The two organizations struck a deal, and after an initial testing phase where the materials were made available only for Kendall students, the entire collection has been opened up for the community to access. 

"We realized this was a valuable resource. There are several members of Design West Michigan that are members of Material ConneXion. If they wanted to access the material, they would need to fly to New York or spend an enormous amount of time figuring out what materials were available and what company the materials are from. It's an unbelievable time saver. All the various materials are vetted by Material ConneXion. Through the online network, members then get a direct link to the company, which is not always easy to do."

Berry says the entire design community in West Michigan benefits from having the library here. "Our designers have the ability to expand and enrich their great design talent," he says.

For Kendall faculty and students, access to the library has been full of surprises. "It is easy to assume that industrial design students would find value, and they did. Collaborative and interior design students also (found value). The surprises have been in graphic, fashion, and jewelry design. I continually see fashion designers come into the collection and say, ‘I could do this with that,’ so it has become an unexpected source of inspiration."

For the business community, Berry relates a story of how a team from a large corporation came to the library looking for a specific material, and during the course of their exploration discovered some materials that fit a different project they were working on. "They quickly asked 'how do we get a contract to subscribe?" Berry says.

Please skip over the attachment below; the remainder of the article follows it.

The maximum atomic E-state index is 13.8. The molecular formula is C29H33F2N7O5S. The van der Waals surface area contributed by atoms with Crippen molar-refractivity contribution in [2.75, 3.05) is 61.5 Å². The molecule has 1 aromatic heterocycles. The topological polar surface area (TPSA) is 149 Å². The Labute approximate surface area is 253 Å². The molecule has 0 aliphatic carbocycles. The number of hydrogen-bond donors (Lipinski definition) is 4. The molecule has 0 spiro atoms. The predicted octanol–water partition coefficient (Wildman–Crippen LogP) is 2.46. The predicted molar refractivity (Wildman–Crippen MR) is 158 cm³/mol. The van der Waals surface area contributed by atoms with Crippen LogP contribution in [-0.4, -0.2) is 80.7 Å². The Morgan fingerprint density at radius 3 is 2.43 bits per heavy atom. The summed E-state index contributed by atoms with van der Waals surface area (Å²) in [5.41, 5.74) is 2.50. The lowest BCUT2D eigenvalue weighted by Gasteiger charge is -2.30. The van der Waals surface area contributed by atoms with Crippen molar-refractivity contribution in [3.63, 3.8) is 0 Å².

Access to the library and its online database, which allows users to search by material, keyword, and manufacturer, is a subscription service. Kendall pays for their students and faculty to have access to the library. 

For individuals and businesses outside the college, the fee structure is straightforward. Online-only access for individuals is $250/year. The ability to physically explore the collection of materials, plus have online access, is $450/year. For a company wanting access (online and physical) for four people, it is $1,740. For a company wanting full visiting and online access for seven people, it is $3,000/year. 

By end of June, the library will have over 1,000 samples. That is expected to soon grow to 1,500 samples with an ongoing rotation. Combined with the online database, designers can access another 7,500 material samples. 
 
Moving forward, Berry envisions many community partnerships emerging from opening up access to the library -- not only through designers and corporate research, but through interactions with organizations that support entrepreneurs and inventors. "It's a tremendous opportunity to get a spark of an idea by seeing a material you never knew existed."

John Rumery is Rapid Growth's Innovation and Jobs News editor.

Photography by Adam Bird